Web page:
Magic Realist Mongoose

The Brief Wondrous Life of Oscar Wao, a 2007 novel by Dominican-American author Junot Díaz, contains elements of magic realism, not least for its repeated motif of the appearance of supernatural and mysterious mongooses. junot-diaz

Set in New Jersey, the novel is centred on the character of Oscar De León, an overweight Dominican schoolboy whose inner life is dominated by fantasy and science fiction novels, girls, and fukú, a family curse that Oscar believes has beset his own family for generations.

Mongooses are portrayed as benevolent, acting as helpers and guardians.

“The mongoose plays a critical role in saving the lives of two people: Oscar and Belicia [his mother]”

They represent zafa, a form of protective magic acting in opposition to the fukú curse. Like the de Leon family in New Jersey, the mongoose is an immigrant, an outsider, having been imported to the Dominican Republic in order to protect the precious sugar cane fields from the ravages of rats.

mongoose-art
Image from https://oscarwaoaplit.wordpress.com

In one episode, Oscar’s mother becomes lost in a cane field and is rescued by a mongoose, a “creature that would have been an amiable mongoose if not for its golden lion eyes and the absolute black of its pelt.” [1] By singing to her (Gef also liked to sing!), the supernatural mongoose guided her out of the maze-like cane field, and later prevents a bus from hitting her and causing grievous injury.

Oscar, too, has his own experience of a golden mongoose, described as having “Gold-limned eyes that reached through you, not so much in judgment or reproach but for something far scarier.” [2]

This mongoose appears to him suddenly at a time of great crisis in his life (he is about to kill himself by jumping off the New Brunswick train bridge), and then it disappears (“Vanished!”). Like the debate as to Gef’s true nature, Díaz’s novel doesn’t make explicit whether these mongooses are flesh-and-blood, corporeal animals, supernatural entities, or figments of his characters’ imagination. It’s not clear whether Oscar’s mother’s encounter with the helpful mongoose in the cane field “was a figment of Beli’s wracked imagination or something else altogether.” [3]

Like Gef, Junot Díaz’s mongooses are the helpers and protectors of ordinary people: “an enemy of kingly chariots, chains, and hierarchies… an ally of Man.” [4] In Díaz’s novel, the de Leon family are at odds with the dictatorship of Trujillo, and the mongoose offers help to the lowly as against the mighty and powerful. breva-mervellos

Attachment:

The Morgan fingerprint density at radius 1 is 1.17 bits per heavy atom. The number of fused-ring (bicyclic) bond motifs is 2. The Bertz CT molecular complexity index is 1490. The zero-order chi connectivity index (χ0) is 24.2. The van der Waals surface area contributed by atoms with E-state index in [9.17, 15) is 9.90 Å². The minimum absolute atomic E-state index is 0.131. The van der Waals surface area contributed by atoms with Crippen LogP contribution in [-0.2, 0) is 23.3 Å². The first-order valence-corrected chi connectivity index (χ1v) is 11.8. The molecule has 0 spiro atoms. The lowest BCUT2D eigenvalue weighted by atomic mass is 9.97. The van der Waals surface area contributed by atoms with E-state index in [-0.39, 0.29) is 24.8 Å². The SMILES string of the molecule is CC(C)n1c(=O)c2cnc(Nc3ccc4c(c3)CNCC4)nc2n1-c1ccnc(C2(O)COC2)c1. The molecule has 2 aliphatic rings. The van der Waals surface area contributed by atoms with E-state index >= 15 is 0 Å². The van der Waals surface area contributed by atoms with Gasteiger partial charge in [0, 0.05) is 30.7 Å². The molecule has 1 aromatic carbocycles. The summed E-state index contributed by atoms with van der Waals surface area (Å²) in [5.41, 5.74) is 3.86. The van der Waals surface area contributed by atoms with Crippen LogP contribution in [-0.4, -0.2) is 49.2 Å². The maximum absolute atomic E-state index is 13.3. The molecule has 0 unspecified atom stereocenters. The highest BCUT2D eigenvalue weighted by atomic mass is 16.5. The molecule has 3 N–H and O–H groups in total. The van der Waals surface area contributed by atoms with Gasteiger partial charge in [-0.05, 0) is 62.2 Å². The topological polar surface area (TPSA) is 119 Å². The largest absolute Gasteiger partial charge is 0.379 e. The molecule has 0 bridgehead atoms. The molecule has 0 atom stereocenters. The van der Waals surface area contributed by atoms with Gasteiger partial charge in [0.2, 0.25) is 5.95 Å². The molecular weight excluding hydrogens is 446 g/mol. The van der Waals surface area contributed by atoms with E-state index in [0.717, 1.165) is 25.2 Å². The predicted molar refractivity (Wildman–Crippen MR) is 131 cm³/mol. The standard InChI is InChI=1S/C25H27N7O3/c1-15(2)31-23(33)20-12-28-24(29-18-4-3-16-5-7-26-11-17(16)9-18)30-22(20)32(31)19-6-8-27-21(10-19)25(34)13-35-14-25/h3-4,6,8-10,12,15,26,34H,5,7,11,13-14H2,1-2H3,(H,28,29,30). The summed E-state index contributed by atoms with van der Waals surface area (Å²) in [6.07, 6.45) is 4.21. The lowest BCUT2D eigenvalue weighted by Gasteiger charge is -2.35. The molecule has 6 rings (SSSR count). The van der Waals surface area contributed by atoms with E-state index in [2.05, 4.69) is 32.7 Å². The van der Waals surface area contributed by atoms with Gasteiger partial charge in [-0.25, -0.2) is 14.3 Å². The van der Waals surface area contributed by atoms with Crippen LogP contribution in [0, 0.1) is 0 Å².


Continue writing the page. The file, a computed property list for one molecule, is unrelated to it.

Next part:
One may recall Gef’s rabbit-catching exploits on behalf of the impoverished Irvings; his keeping the farm outbuildings free from rats and mice; and his role as Voirrey’s defender when she was mocked and tormented by school bullies.

In an interview, author Junot Díaz is asked,
“What does the mongoose means to you and in relation to Dominican Republic history?”

He explains:

The mongoose is funny because he’s my favorite character. He is the only real character. In the Díaz family cosmology, he’s the only real character in the whole book. There’s a story my mom tells about encountering a mongoose. […] That character comes out of a childhood in the Dominican Republic being exposed to mongoose. And you see them and as a kid [but] you’ve never seen anything like it. They are extremely fast, extremely social, and clever.

And then of course you discover that they are immigrants to the island. There was something that pulled me about the image of another transplant – who is a really wild little trickster. In “Oscar,” there is the actual footnote on the mongoose, where the narrator says that these could also be aliens.

I couldn’t explain it while I was writing it, but there was something about this family’s history that provoked an assistant from this mongoose character. It is almost as if because their life was so shitty, they are able to gain this luminous intervention from what might be an alien.

Footnotes:
[1] Díaz, Junot (2007). The Brief Wondrous Life of Oscar Wao. New York: Riverhead Books(p.149)

[2] Ibid. (p.190)

[3] Ibid. (p.149)

[4] Ibid. (p.151)